Between these two critical concentrations, the system shows a biphasic behavior, characterized by the formation of liquid-crystalline droplets as expected in the coexistence of the isotropic and nematic phases (SI Appendix, Fig. S15). LC PolScope imaging was used to evaluate the director field configuration of the nematic domains: Two different configurations of tactoids were observed, one characterized by a homogeneous nematic director field (Fig. 4 AC) and one with a radial nematic configuration (Fig. 4 DF). In both cases, LC PolScope analysis revealed that the nematic director field is perpendicular to the interface, indicating homeotropic alignment for both configurations (Fig. 4) (67).
Fig. 4.
Liquid-crystalline tactoids: microscopy images of homogeneous nematic tactoids, showing director field always perpendicular to the long axis of the tactoid visualized with LC PolScope color maps microscope (A), in grayscale with corresponding orientation lines in B, and corresponding theoretical simulation in C; radial nematic tactoids with director field perpendicular to the interface shown as color map PolScope image, grayscale and simulation in D, E, and F, respectively. The two dark points at the center of the tactoid shown in D and E are known as defects and are caused by the spherical confinement. As previously reported, the theoretical model does not predict defects (65). In the color mapped PolScope images, the director field orientation is represented by different colors as in the legend at bottom left of A. The concentrations of G, PBA, and KOH are all 40 mM.
The two different configurations were rationalized using the Frank–Oseen elastic energy, coupled with the Rapini–Papoular anisotropic surface energy (67):
The first term describes the curvature of the nematic field n, and it is proportional to the elastic constant K. The second term, proportional to the surface tension γ, depends on the angle θ formed by the nematic field with the normal of the surface of the tactoids. The parameter ω is called anchoring and quantifies the strength of the anisotropy of the surface energy. In our case, homeotropic alignment implies negative anchoring strength.
In the homogeneous tactoids, the elastic energy term dominates, and the resulting shape follows the Wulff construction (64, 66). According to this model, the droplet shape is oblate (i.e., lenticular), with rotational symmetry along the minor axis (69). These tactoids are characterized by an elongated shape with aspect ratio d/D (D, major axis, and d, minor axis) equal to 0.50 ± 0.05, independent of the volume of the tactoid, varying in the range of 102 to 105 µm3 (SI Appendix, Fig. S16). The tactoids tip angle is measured to be 120° ± 3° (SI Appendix, Fig. S17). From the aspect ratio, we estimated an anchoring strength of ω=0.5.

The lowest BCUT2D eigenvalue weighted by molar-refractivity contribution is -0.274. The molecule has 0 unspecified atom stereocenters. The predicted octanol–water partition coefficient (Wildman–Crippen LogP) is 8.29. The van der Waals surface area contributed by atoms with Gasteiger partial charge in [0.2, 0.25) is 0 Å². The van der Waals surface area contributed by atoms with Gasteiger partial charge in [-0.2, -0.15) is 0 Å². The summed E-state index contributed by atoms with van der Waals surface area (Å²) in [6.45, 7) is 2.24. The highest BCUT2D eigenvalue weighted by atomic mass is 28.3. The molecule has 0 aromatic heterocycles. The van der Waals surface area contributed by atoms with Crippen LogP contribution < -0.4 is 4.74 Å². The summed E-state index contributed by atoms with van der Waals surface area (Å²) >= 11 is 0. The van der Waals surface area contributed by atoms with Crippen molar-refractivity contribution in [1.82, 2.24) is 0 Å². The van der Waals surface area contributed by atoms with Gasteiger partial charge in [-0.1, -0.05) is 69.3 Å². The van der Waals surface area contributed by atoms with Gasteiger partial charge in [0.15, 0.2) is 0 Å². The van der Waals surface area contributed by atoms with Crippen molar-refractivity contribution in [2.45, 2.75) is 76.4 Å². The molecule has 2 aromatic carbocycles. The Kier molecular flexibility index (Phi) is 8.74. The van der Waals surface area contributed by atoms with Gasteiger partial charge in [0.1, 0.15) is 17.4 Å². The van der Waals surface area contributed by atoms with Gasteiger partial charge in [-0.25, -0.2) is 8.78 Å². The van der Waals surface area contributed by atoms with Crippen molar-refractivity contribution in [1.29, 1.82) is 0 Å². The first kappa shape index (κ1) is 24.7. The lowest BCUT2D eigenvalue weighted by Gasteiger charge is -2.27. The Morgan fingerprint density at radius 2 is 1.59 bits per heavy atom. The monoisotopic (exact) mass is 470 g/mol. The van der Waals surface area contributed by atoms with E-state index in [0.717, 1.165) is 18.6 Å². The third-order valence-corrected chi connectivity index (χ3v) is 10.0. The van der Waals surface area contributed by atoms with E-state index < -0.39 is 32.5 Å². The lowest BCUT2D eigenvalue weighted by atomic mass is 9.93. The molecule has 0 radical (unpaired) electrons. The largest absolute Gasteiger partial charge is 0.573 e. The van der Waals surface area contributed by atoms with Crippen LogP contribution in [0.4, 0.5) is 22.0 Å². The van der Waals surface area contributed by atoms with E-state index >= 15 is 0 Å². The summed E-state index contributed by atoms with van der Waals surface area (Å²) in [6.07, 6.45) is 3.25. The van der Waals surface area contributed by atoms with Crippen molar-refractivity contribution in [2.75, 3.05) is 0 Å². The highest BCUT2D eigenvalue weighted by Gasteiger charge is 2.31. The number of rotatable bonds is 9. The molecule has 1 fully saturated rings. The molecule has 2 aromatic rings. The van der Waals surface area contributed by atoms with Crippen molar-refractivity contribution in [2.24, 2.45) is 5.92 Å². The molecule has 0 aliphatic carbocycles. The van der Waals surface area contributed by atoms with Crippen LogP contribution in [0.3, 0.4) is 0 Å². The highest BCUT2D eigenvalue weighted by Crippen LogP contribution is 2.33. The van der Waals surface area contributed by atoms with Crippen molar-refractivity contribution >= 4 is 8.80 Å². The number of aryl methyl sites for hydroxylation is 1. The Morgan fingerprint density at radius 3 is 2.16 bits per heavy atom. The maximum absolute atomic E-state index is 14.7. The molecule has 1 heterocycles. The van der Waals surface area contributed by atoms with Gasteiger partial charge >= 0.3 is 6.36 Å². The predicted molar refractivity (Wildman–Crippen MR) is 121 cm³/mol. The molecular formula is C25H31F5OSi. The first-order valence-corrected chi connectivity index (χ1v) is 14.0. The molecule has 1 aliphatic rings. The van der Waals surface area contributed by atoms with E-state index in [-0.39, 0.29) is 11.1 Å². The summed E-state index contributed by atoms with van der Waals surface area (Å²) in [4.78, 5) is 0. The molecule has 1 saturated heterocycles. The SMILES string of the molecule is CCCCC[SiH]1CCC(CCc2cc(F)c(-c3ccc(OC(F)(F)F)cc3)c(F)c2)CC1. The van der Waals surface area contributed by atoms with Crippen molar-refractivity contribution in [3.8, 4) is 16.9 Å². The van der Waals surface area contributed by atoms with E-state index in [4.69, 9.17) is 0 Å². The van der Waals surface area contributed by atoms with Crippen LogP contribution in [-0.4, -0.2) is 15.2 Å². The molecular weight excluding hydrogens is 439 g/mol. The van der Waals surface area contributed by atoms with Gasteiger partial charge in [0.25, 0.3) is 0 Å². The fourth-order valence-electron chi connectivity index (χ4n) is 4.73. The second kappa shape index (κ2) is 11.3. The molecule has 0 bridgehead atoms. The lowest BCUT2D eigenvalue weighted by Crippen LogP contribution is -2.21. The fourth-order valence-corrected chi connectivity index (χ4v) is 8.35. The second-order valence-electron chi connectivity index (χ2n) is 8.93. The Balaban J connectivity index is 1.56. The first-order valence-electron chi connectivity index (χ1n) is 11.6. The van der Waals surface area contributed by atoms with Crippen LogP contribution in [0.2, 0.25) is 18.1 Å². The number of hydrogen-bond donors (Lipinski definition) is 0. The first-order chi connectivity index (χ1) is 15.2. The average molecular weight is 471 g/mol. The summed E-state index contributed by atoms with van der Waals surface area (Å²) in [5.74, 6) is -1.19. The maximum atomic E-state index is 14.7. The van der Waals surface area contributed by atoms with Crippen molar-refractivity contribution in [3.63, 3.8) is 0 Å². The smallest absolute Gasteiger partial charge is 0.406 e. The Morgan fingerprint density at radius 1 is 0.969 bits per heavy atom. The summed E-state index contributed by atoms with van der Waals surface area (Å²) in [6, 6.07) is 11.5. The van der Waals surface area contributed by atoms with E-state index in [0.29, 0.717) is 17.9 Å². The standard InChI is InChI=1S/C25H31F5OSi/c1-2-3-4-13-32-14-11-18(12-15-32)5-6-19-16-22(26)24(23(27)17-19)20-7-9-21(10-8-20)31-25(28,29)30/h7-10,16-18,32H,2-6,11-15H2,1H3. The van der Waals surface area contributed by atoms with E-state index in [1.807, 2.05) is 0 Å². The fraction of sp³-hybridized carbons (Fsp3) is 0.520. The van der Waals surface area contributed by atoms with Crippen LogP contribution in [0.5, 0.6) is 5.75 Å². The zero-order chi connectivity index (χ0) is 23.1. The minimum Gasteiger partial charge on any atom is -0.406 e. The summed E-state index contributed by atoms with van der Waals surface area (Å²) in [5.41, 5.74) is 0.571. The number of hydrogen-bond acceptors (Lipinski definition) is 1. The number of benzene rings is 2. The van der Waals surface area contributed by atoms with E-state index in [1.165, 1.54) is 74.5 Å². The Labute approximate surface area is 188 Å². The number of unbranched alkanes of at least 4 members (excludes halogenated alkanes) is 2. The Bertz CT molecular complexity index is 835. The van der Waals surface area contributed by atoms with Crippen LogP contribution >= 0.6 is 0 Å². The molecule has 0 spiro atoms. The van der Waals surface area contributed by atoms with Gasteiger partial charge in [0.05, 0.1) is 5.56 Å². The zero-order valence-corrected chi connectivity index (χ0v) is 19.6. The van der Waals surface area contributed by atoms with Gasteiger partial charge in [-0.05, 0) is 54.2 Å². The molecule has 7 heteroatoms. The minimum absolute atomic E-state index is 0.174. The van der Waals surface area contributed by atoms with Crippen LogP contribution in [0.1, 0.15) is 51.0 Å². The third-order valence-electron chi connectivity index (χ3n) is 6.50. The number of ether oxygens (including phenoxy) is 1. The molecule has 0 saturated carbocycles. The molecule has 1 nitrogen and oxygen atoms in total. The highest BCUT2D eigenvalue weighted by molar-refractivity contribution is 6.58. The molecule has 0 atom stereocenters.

In the radial nematic tactoids, the surface energy prevails, forcing the droplet to be spherical with homeotropic alignment. The radial nematic tactoids are nearly spherical and characterized by an aspect ratio equal to 1, which is independent of the volume (SI Appendix, Fig. S16).


In this work, we investigated the effect of metal ions on G-quartet stacking modes by combining complementary experimental approaches probing different length scales. In particular, CD, SAXS, and WAXS analysis indicated the formation of G-quadruplex structures promoted by K+, Ca2+, Sr2+, and Ba2+. Additionally, CD revealed different G-quartet stacking modes depending on the type of metal ion and their concentration. The G-quadruplex formed in presence of monovalent K+ is characterized by heteropolar and homopolar stacking modes, independently of ion concentration. In the presence of Sr2+ and Ba2+ ions, G-quartet stacking mode shows an ion concentration-induced transition from the coexistence of heteropolar and homopolar stacking to only heteropolar stacking, suggesting that excess Sr2+ and Ba2+ ions confine the stacking mode. G-quadruplex promoted by Ca2+ shows only heteropolar stacking mode, independently of ion concentrations. Interestingly, the effect of metal ion plays a key role in the establishment of a mesoscopic chirality in the G-quadruplex fibrils, leading to a left-handed regular twist in the case of Ca2+ and Ba2+ ions intercalated via uniform G-quartet stacking mode.
Rheological experiments showed that different G-quartet stacking modes translate into different rheological properties: While G-quadruplex hydrogels with both heteropolar and homopolar stacking modes show a weak mechanical rigidity, samples with uniform heteropolar stacking have a stronger mechanical rigidity. Increasing the K+ ion concentration does not affect the weak stiffness of GB-K+ hydrogels. For GB-Sr2+ and GB-Ba2+ hydrogels, the shear modulus is invariant at low ions concentrations, but starts to increase above a threshold, where G-quadruplex becomes saturated by divalent metal ions leading to supramolecular bridges among different G-quadruplex fibrils. The concentration of Ca2+ ions has a strong influence on the rheological properties of the gels, making them the stiffest gel. These results suggest that ionic bridges of divalent metal ions at the periphery of G-quadruplex are the main factor increasing the rigidity of gels beyond that achievable by pure fibril entanglements. According to this scenario, excess divalent metal ions combine with borate at adjacent G-quartets, leading to the physical cross-linking among distinct G-quadruplex fibrils and therefore increasing their mechanical stiffness.